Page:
But according to this article, that could change: their latest research shows that this may be possible by putting a pure lithium anode into a protective carbon sheath, which protects it from instabilities. They're not quite there – they only retain 99% capacity after 150 charge cycles, as opposed to 99.9% that commercialization would need – but their research looks quite promising.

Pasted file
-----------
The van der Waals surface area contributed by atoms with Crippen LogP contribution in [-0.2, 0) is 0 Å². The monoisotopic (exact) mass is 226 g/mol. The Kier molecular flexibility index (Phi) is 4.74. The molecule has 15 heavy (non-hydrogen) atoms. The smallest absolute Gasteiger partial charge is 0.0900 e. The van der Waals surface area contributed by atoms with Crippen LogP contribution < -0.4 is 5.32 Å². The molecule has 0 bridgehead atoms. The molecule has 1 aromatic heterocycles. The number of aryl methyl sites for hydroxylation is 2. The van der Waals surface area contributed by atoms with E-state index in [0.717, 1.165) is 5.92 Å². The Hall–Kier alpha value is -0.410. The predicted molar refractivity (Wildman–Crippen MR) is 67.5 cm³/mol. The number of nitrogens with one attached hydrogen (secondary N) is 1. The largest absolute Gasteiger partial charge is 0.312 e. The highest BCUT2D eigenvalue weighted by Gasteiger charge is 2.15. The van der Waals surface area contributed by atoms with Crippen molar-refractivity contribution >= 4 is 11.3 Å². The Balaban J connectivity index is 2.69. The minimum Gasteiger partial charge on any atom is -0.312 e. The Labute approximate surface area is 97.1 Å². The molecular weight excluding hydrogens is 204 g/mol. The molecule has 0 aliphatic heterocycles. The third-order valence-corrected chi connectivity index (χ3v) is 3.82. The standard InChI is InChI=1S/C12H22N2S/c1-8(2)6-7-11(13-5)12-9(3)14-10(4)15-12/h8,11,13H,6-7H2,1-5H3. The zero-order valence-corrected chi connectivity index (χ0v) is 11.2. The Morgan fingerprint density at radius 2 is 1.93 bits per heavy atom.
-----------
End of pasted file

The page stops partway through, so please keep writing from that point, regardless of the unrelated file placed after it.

Full journal article: http://www.nature.com/nnano/journal/vaop/ncurrent/full/nnano.2014.152.html
Team achieves ‘holy grail’ of battery design: A stable lithium anode
Engineers use carbon nanospheres to protect lithium from the reactive and expansive problems that have restricted its use as an anode Engineers across the globe have been racing to design smaller, cheaper and more efficient rechargeable batteries to meet the power storage…